"Must have imagined it," he mutters to himself, rubbing at his temple and belching. The girl on his back says nothing.

The Stained Shirt Man moves to the bathroom and frowns when he turns on a switch but sees only darkness. Nonetheless, he moves toward the sink and begins to wash his face.

When he lifts his head, I am standing directly behind him, but only the top of my head and my eyes are visible over his own. The face rising over the back of his skull is one I have worn for many centuries, an oddity for one who has only seen sixteen years of life. But I have little cause to see myself in reflections, and sometimes I forget the face is mine.

Our gazes meet in the mirror, and the Stained Shirt Man shouts in alarm, stepping away. But when he turns back, all he sees is his own sweating face, drenched in water and fear.

Something gurgles

again.

This time, it is closer.

The Stained Shirt Man's eyes swing toward the bathtub. It is covered in dirt and grime and thin traces of bile. A large pool of blood is forming underneath it, spiraling outward until it touches the tips of his leather boots.

Tag,

the blood is saying.

You

are

it.

And from inside this bathtub a decomposing hand reaches out, grabbing the side with enough strength that the porcelain cracks from the urgency of its grip. The Stained Shirt Man slides to the floor in shock and fright, legs suddenly useless, as

I

heave myself up and over the side of the bathtub to land in a heap of flesh before him. I am writhing. My body stiffens and contracts, tangled hair obscuring enough features that you would not know what I am, only what I am not.

I gurgle a third time.

The Stained Shirt Man crawls back into the living room swearing and screaming. In his fright, he stains his pants with his own excrement. He grabs at a phone, but the line is dead. Stumbling back onto his feet, he tries to feel his way through the dark, the sputtering light of the television set his only guide. He finds the door and tugs at it frantically, but it will not open.

"Help me! Oh God oh God...Help me!"

He begins to drive his shoulder against the wood, his efforts redoubling once he realizes

I

have followed him out of the bathroom, slithering, slithering, bone joints cracking and noisy from disuse.

"Shamrock!" His voice totters on panic. "Shamrock, can you hear me! Anybody out there! I...Jesus! Jesus Christ, help me!"

There is terrible contorting in the way the figure he sees moves. It does not crawl. It does not speak. There is only a dreadful, singular purpose in the way its fingers and feet scuttle closer, spread from its body like a human spider, though I am neither human nor spider.

The Stained Shirt Man soon realizes the futility and sinks back to the ground. "Was it the girl?" he asks then, and in his piggish eyes, dreadful realization seeps through. "Was it the girl? I didn't mean to...I never-I swear I won't do it again, I swear! I won't do it again!"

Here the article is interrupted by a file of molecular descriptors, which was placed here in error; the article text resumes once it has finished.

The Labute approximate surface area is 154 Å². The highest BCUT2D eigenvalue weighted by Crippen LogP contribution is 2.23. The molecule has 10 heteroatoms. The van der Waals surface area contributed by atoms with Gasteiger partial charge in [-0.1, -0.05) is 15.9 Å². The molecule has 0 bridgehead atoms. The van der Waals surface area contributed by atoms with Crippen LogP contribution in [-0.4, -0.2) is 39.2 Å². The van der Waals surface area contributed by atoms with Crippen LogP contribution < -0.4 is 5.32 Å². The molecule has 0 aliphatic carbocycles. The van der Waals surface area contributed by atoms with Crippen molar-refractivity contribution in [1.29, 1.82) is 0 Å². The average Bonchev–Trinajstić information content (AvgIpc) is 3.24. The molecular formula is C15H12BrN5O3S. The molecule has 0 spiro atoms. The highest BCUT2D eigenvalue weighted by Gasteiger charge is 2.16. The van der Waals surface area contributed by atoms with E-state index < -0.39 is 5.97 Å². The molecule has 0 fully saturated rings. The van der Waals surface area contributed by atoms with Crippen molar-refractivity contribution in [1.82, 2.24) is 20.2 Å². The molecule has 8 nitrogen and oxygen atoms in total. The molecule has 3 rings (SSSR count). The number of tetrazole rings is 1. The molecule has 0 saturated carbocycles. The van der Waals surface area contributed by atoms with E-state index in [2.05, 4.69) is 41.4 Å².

He is right. He will never do this again.

"Please," he croaks, lifting his hands as if they could shield him, and whether he is asking for mercy or wishes to be killed quicker, I do not know. "Please please please pleasepleasepleaseplease."

Something gurgles one last time, and it is above him. He looks up.

This is how the Stained Shirt Man now sees me.

He sees a woman on the ceiling.

Her gray feet are bare, settled against the beams.

She hangs down.

Her chin is jutted out, her head twisted to the side in a way that the only thing certain is her broken neck.

She wears a loose, white kimono spattered in mud and blood.

Her hair floats down, drifting past her face like a thinly veiled curtain, but this does not protect him from the

sight

of her eyes.

There are no whites in her eyes; they are an impenetrable, dilated black.

Her skin is a mottled patchwork of abuse and bone, some of it stripped from the edges of her mouth. And yet her mouth is hollow, curved into a perpetual scream, jaws too wide to be alive.

For a long moment we stare at each other-he, another girl's murderer, and I, another man's victim. Then my mouth widens further, and I

de

tach

myself from the ceiling to lunge, my unblinking eyes boring into his panicked, screaming face.

Excerpted from The Girl from the Well by Rin Chupeco All rights reserved by the original copyright owners. Excerpts are provided for display purposes only and may not be reproduced, reprinted or distributed without the written permission of the publisher.